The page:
Grant funds Clemson graduate program in resilient infrastructure
CLEMSON — Clemson University's civil engineering department will offer a new graduate program in “sustainable and resilient infrastructure” with support from a $700,000 grant from the National Science Foundation (NSF).
The program will involve 14 master's degree students in the next three years. The first seven students will begin this fall.
Unlike traditional civil engineering programs, the new program will involve interdisciplinary coursework and internships with external partners to help students focus on broader issues involving the nation's infrastructure problems, from aging roads and bridges to water supplies and power grids.
“The department of civil engineering has recently adopted resilient and sustainable infrastructure as a research and educational focus, and I believe this was instrumental in securing the grant from NSF,” said Nadim M. Aziz, chairman of the department. “The proposal to NSF, as well as the new focus of the department, are the work of teams of faculty dedicated to the national priorities of security, energy and the environment.”
National Science Foundation grants in the sustainable and resilient infrastructure area fund research on geotechnical, structural and earthquake engineering; infrastructure systems management; and response to hazardous events. Although the grant is scheduled for completion in three years, Clemson has extended tuition wavers for the students in the program beyond that period, if necessary.
“We are preparing a generation of engineers who will examine the nation's infrastructure throughout its life, from the planning stages through design, construction, operation, maintenance and rehabilitation,” said Ron Andrus, an associate professor of engineering and principal investigator on the project. “We will link subjects like engineering, materials, construction, environment, architecture, business and public policy to produce graduates with a unique holistic perspective.”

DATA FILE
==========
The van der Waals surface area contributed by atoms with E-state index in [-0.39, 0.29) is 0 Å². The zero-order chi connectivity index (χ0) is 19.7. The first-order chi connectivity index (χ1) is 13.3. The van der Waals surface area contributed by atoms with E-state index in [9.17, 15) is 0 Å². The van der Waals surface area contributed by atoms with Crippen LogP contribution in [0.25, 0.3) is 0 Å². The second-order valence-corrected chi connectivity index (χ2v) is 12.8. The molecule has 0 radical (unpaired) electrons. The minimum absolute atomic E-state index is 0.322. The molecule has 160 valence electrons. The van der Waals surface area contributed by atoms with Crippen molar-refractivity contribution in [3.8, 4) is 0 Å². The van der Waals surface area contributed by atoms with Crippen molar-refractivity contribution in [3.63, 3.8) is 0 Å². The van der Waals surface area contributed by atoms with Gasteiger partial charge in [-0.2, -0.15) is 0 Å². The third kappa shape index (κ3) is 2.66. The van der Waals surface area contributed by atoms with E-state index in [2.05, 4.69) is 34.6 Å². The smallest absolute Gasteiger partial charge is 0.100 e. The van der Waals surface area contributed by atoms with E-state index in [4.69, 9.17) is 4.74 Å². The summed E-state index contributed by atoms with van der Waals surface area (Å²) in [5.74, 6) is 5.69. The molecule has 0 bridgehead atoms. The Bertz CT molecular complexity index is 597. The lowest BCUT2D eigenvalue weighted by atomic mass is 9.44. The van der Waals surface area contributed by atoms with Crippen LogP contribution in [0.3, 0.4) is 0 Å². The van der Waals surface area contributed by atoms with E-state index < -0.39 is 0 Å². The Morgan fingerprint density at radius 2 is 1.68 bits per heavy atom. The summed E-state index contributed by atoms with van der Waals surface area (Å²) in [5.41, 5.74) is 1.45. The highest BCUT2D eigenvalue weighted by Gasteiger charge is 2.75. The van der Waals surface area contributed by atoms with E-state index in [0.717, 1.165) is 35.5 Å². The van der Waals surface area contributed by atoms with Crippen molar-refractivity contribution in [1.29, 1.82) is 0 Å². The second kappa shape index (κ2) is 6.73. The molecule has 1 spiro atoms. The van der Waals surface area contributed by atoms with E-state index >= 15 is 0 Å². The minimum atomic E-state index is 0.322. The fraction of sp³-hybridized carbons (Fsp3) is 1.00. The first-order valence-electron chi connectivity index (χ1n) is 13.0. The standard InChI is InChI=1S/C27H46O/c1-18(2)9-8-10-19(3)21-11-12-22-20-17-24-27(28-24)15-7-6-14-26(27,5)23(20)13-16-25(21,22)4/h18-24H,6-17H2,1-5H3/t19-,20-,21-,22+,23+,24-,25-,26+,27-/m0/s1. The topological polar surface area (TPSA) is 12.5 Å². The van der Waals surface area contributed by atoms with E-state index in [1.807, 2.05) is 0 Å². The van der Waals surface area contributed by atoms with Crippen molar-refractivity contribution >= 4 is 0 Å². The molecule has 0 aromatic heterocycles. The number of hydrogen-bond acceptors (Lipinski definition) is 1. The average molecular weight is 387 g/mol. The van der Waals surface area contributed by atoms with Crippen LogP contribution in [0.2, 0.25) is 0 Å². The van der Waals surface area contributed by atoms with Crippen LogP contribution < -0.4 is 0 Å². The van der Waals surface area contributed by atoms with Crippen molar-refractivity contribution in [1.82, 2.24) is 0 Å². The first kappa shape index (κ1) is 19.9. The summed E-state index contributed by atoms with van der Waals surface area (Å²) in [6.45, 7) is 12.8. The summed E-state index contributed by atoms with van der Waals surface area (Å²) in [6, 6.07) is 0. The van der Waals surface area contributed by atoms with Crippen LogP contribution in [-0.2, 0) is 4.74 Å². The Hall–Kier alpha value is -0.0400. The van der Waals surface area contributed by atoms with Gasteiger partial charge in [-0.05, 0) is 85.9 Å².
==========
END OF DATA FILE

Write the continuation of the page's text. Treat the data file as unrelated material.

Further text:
The Clemson students will work in interdisciplinary teams, gain experience with businesses in the field and learn to communicate their ideas to both technical and non-technical audiences.
The external partners will include national laboratories, international engineering firms, state and local government agencies, and non-profit and professional organizations.
“By working in project teams and through extensive interaction with our external partners, these students will gain expertise that will allow them to contribute immediately to the work force in a critical area of the nation's economy,” Aziz said.
This material is based upon work supported by the National Science Foundation under Grant No. DGE-1011478. Any opinions, findings and conclusions or recommendations expressed in this material are those of the authors and do not necessarily reflect the views of the National Science Foundation.